By Desalegne Tadesse
The International Water Management Institute (IWMI) and the Livestock and Irrigation Value chains for Ethiopian Smallholders (LIVES) Project recently conducted a training on irrigation scheme management for farmers and agricultural experts in the Mehtsab Azmati Irrigation Scheme in Rama, Tigray.
The Mehtsab Azmati scheme supplies irrigation water for 8000 households in the Hamido plain helping them to obtain higher yields than they could without irrigation. The scheme’s 2000 hectares of irrigated land is an emerging success story for irrigation development in Ethiopia. Farmers there produce vegetables, fruits (mainly mango) and the scheme also has potential for fodder development through irrigation.
Held on 16–17 January 2017 at the Mehtsab Azmati irrigation scheme in Rama, Tigray, the training enhanced the knowledge and skills in irrigation development and value chain development for 26 farmers and agricultural experts.
Earlier, in December 2016, a team of experts comprising of IWMI, LIVES, Tigray Regional State Agricultural Bureau & Rural Development, and the Tigray Agricultural Research Institute (TARI) had conducted a field visit/scoping study to the Mehtsab Azmati irrigation scheme to find out the opportunities and challenges in developing integrated and market-oriented production. The mission also aimed at understanding the local implementers’ capacity and perception of irrigation scheme management.
The study team identified a significant potential for Rama to serve as a market hub for vegetables, fruits, and fodder in the region. But gaps were identified in livestock and irrigated crops value chain development with particular challenges related to efficient use of water including salinity, rising groundwater level among others that could undermine the sustainability of the scheme.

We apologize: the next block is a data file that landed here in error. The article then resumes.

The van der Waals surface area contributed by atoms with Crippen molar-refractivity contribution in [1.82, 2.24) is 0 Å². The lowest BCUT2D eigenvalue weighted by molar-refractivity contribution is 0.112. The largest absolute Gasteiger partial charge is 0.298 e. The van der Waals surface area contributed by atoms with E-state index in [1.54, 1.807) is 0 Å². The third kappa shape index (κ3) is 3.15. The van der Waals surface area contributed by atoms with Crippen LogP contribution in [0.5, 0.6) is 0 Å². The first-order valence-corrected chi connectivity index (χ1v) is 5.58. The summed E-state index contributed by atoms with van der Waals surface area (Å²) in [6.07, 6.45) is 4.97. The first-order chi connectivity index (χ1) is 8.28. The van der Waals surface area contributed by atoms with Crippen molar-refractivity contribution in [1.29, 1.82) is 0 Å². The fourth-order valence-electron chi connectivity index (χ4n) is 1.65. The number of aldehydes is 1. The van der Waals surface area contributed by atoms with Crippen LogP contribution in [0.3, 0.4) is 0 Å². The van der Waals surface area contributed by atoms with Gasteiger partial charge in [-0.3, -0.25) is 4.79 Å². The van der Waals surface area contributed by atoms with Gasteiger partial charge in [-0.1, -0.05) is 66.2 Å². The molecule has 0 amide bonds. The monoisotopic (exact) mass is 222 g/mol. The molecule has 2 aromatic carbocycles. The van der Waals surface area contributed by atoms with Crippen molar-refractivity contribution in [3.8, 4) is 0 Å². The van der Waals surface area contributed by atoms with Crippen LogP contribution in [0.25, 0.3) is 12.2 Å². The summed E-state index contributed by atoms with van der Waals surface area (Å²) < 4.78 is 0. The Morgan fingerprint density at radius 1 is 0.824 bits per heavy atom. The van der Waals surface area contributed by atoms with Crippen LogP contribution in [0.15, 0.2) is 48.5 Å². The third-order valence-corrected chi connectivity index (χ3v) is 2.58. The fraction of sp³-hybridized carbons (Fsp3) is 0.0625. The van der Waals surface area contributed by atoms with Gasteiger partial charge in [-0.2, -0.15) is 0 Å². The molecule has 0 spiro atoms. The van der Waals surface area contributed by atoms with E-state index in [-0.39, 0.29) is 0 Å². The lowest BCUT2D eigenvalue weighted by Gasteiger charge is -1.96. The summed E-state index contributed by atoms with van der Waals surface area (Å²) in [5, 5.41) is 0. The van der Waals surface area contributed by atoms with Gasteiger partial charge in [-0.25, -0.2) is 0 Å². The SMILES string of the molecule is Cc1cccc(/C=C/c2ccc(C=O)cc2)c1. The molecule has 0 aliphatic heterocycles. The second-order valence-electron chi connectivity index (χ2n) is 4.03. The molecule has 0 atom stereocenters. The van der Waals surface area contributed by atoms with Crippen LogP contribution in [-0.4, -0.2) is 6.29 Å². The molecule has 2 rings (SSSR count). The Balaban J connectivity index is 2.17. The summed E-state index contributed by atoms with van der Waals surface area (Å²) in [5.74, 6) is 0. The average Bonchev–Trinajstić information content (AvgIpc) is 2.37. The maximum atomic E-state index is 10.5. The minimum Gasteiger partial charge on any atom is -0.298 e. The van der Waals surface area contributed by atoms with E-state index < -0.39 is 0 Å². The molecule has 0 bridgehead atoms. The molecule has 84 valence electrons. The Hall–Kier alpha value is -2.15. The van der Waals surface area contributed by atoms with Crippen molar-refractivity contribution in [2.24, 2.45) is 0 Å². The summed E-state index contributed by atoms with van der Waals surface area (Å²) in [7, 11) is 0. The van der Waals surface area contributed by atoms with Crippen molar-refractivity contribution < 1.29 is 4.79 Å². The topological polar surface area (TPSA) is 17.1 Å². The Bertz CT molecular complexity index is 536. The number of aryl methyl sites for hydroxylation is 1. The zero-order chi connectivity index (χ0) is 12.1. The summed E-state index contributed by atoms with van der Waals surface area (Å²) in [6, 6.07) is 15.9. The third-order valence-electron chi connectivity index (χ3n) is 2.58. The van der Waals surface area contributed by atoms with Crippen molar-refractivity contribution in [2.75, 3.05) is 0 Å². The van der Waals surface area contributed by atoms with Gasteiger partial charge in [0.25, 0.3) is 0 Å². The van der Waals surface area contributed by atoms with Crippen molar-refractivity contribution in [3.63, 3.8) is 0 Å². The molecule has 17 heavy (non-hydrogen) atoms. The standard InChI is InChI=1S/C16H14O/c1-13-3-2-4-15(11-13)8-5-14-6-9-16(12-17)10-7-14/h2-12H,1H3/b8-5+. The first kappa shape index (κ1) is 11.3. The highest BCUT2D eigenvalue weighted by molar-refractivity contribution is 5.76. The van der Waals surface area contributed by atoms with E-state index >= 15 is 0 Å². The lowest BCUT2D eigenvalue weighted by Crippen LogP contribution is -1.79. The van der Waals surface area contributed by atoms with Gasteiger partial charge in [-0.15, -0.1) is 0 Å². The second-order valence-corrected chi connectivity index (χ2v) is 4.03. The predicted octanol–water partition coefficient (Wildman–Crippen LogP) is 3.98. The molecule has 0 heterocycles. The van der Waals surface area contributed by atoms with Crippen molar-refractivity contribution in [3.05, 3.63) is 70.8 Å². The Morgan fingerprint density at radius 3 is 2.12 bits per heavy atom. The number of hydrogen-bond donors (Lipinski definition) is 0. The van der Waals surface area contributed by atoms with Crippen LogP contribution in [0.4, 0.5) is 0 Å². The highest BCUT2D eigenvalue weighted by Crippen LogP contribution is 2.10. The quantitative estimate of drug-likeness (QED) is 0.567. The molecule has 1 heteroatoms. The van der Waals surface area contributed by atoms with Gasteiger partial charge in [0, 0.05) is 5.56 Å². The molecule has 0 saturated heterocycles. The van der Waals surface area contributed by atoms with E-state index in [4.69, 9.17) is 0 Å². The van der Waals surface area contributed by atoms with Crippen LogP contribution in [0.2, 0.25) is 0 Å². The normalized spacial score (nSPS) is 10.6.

In addition, the significance of training for experts and farmers on irrigation scheme management were among remarkable gaps underlined in the scoping study mission report. To this end, the Region Bureau of Agriculture requested LIVES and IWMI to share their experiences in order to fill these gaps.
The irrigation scheme management training focused on addressing and responding to to some of the issues emerging from the scoping study. It focused on creating an understanding among participants of the benefits and impact of efficient irrigation scheme management in resolving multifaceted agricultural water management challenges and in contributing to value chain development.
Participants were equipped with knowledge and skills in improving the effectiveness, efficient, and timely use of resources, methods and strategies for irrigation development, agronomy and watershed management. The training covered crop water requirement, furrow irrigation method (including soil moisture distribution pattern), irrigation scheme management, criteria to evaluate water delivery service, the significance of collecting/monitoring irrigation data in irrigation scheme. In addition, lesson from Koga Irrigation scheme were shared with the participants.
Insights and observations from the scoping study and field visit confirm that the scheme is experiencing severe disruptions in land and water productivity and increased salinity and nutrient depletion which affects its productivity.
Livestock and Irrigation Value chain for Ethiopian Smallholders (LIVES) is an International Livestock Research Institute (ILRI)-led project funded by the Department of Foreign Affairs, Trade and Development (DFATD) of Canada. It aims to contribute to enhanced income and gender equitable wealth creation for smallholders, and other value chain actors in Ethiopia. IWMI is responsible for the irrigation value chain components of the project.